Explorers in a New World Dyslexia Series

A Royal Fireworks Press Publication (Author) · Christopher Tice (Illustrator, Narrator)

The stories of the explorers in this expansive series begin with Christopher Columbus’s accidental discovery of the giant land mass of North America and end centuries later with the mapping of the entire contiguous United States.

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In This Series


A Special Series of Books for Children Who Struggle to Read

Christopher Columbus never expected to find the great continents of North and South America as he journeyed west toward China. In fact, he didn’t even know that he hadn’t reached the East Indies when he first landed on the islands of the Caribbean; it’s why they’re known as the West Indies today and why, even now, many Americans persist in calling Native Americans “Indians.” It should have excited Columbus to have discovered an entirely new world, unknown to anyone in Europe and Asia. But equally unknown (or at least untaught to most children today) is the fact that he spent the remainder of his life intensely disappointed at his failure to find a water route to China.

The people who came after him, at least initially—from countries like Spain, France, England, and Holland—all came with the intent of finding a passageway around or through the giant land mass that stood in their way to the great western sea. But somewhere along the way, rumors of seven great cities of gold surfaced, and then of a great river that cut through the Rocky Mountains to the Pacific coast. Soon men were coming to search, not just for a passageway all the way through, but for the cities of gold and the river to the Pacific. Dreams of great wealth and notoriety, both for themselves and for their home countries, drove them on.

The true wealth of America was not in cities of gold, for there were none, nor in a great river to the western sea, for it, too, did not exist. Instead it was in the vast and bountiful land that began to fill up with colonists who ultimately established the region as a country separate from those of the Europeans who had worked so hard to claim it as theirs. But even after the signing of the Declaration of Independence, most of the land west of the Mississippi River was still unknown. So the government sent men like Lewis and Clark and John Fremont out to learn as much as they could. In addition, hunters and trappers filled in many of the blank spots on the maps as they followed the rivers west. Ultimately, the maps were complete, but not without a great deal of effort on the part of many people to explore the glorious and dangerous wilderness of America.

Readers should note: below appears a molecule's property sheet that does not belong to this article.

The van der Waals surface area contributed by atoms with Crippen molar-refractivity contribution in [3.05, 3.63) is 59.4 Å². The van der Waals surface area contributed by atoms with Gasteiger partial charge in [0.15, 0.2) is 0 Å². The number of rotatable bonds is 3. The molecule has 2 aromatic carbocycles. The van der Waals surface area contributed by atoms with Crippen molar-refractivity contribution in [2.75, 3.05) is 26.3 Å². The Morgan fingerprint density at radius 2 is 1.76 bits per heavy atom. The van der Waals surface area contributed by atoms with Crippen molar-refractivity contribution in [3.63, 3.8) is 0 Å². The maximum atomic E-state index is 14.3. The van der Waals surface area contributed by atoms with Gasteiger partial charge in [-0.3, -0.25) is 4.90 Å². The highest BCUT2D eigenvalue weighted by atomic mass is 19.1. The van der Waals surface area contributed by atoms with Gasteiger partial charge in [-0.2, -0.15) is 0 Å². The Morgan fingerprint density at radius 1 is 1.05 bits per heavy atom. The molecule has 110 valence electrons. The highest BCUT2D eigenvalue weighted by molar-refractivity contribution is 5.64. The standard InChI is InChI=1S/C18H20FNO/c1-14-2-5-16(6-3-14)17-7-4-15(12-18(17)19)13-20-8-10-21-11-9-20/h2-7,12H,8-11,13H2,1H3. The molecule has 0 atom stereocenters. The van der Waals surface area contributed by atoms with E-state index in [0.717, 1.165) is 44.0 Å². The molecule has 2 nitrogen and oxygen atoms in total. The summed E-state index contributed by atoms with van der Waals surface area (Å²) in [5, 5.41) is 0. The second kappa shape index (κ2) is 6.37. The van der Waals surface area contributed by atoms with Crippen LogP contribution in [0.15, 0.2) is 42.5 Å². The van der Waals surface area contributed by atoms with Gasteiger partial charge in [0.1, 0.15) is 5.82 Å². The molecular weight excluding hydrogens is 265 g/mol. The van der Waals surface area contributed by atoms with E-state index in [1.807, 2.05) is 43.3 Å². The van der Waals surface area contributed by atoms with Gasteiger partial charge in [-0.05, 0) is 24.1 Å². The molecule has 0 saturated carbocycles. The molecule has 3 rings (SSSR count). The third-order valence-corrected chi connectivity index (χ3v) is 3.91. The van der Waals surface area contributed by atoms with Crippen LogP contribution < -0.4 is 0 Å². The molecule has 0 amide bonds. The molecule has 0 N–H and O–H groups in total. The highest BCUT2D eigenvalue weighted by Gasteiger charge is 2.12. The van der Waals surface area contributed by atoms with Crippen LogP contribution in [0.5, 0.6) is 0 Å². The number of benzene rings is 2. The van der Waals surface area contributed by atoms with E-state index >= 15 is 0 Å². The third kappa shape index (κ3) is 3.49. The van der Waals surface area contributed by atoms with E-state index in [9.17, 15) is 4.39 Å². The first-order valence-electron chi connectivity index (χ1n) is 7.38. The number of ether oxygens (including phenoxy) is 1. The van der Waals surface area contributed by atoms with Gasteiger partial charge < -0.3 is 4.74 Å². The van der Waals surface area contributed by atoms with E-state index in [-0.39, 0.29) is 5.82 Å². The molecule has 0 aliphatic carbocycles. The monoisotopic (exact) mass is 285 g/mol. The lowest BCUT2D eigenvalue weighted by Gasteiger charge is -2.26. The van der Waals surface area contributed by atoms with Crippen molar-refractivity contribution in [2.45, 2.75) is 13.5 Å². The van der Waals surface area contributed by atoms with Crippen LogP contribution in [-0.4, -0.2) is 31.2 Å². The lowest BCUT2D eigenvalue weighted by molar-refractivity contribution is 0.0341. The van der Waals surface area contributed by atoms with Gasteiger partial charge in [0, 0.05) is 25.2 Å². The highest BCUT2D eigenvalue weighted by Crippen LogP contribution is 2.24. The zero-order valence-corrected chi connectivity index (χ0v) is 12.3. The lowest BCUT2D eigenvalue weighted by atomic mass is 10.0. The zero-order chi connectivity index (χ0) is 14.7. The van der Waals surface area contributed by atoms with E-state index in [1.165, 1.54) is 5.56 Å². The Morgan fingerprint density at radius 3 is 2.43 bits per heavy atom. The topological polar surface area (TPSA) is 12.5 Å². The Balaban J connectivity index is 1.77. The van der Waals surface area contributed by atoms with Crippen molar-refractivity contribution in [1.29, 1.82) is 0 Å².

This is an expansive ten-part series that begins with Columbus and ends centuries later with the mapping of the entire face of the contiguous United States. The explorers featured are from several countries, and their searches in many cases turned up, not necessarily what they were looking for, but landmarks of the country that today are well-known to everyone, such as the Great Lakes and the Grand Canyon and even the Great Salt Lake. Many of the stories in this series are short, allowing children to learn interesting snippets of history quickly and enabling them to gain confidence as they work through one book after another, all the while building their understanding of how America came to be known.

These books are printed in a special dyslexia-friendly font that makes them easier for some children with visual processing problems to read. A special feature of the books is that each two-page spread contains a QR code that links to audio of the book being narrated. Children can listen and follow along to help them learn the words that they are seeing.

The Explorers in a New World Dyslexia Series offers a way for children with reading difficulties to enjoy reading and American history in a rare and wonderfully accessible combination that they will treasure for years to come.

Note: Although each title is meant to be a standalone book, important terms are defined or explained in the first book in which they appear, and the stories build upon one another, making the reading of the books in chronological order a more rewarding experience for children who are new to the topic.

This series is derived from a single novel of the same name. The novel is printed in a standard font with a typical formatting style and no audio feature. (See below.)